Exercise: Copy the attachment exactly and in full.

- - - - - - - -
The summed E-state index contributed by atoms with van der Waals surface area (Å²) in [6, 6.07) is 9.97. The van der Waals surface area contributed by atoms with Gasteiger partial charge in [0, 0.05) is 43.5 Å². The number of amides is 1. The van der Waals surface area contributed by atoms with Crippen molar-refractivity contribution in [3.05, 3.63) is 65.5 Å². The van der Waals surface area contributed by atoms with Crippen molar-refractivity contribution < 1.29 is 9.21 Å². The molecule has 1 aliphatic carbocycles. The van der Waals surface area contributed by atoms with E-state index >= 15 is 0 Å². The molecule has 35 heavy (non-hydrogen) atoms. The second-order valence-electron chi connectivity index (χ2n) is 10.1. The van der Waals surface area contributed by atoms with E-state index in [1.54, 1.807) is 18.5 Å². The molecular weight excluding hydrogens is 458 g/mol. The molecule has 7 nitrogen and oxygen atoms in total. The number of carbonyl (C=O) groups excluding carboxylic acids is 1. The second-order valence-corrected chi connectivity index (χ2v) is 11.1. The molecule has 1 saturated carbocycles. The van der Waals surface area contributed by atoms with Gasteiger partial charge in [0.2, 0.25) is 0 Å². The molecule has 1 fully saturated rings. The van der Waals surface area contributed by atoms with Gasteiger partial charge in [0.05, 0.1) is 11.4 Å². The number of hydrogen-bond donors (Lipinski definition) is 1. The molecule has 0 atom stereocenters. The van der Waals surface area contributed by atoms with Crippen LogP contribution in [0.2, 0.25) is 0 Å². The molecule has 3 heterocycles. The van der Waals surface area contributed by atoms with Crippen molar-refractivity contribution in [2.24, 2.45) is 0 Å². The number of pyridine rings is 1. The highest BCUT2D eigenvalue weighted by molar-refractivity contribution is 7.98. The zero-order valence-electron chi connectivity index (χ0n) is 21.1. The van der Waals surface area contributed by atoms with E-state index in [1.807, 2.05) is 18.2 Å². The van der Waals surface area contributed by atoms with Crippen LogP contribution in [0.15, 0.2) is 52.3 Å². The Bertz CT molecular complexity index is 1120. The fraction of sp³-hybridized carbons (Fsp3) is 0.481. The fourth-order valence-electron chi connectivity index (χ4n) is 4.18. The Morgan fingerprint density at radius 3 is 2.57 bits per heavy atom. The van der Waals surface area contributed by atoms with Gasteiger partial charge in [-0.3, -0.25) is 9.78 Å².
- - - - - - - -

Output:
The summed E-state index contributed by atoms with van der Waals surface area (Å²) in [6, 6.07) is 9.97. The van der Waals surface area contributed by atoms with Gasteiger partial charge in [0, 0.05) is 43.5 Å². The number of amides is 1. The van der Waals surface area contributed by atoms with Crippen molar-refractivity contribution in [3.05, 3.63) is 65.5 Å². The van der Waals surface area contributed by atoms with Crippen molar-refractivity contribution < 1.29 is 9.21 Å². The molecule has 1 aliphatic carbocycles. The van der Waals surface area contributed by atoms with E-state index >= 15 is 0 Å². The molecule has 35 heavy (non-hydrogen) atoms. The second-order valence-electron chi connectivity index (χ2n) is 10.1. The van der Waals surface area contributed by atoms with E-state index in [1.54, 1.807) is 18.5 Å². The molecular weight excluding hydrogens is 458 g/mol. The molecule has 7 nitrogen and oxygen atoms in total. The number of carbonyl (C=O) groups excluding carboxylic acids is 1. The second-order valence-corrected chi connectivity index (χ2v) is 11.1. The molecule has 1 saturated carbocycles. The van der Waals surface area contributed by atoms with Gasteiger partial charge in [0.2, 0.25) is 0 Å². The molecule has 1 fully saturated rings. The van der Waals surface area contributed by atoms with Gasteiger partial charge in [0.05, 0.1) is 11.4 Å². The number of hydrogen-bond donors (Lipinski definition) is 1. The molecule has 0 atom stereocenters. The van der Waals surface area contributed by atoms with Crippen LogP contribution in [0.2, 0.25) is 0 Å². The molecule has 3 heterocycles. The van der Waals surface area contributed by atoms with Crippen molar-refractivity contribution in [2.24, 2.45) is 0 Å². The number of pyridine rings is 1. The highest BCUT2D eigenvalue weighted by molar-refractivity contribution is 7.98. The zero-order valence-electron chi connectivity index (χ0n) is 21.1. The van der Waals surface area contributed by atoms with E-state index in [1.807, 2.05) is 18.2 Å². The van der Waals surface area contributed by atoms with Crippen LogP contribution in [0.15, 0.2) is 52.3 Å². The Bertz CT molecular complexity index is 1120. The fraction of sp³-hybridized carbons (Fsp3) is 0.481. The fourth-order valence-electron chi connectivity index (χ4n) is 4.18. The Morgan fingerprint density at radius 3 is 2.57 bits per heavy atom. The van der Waals surface area contributed by atoms with Gasteiger partial charge in [-0.3, -0.25) is 9.78 Å².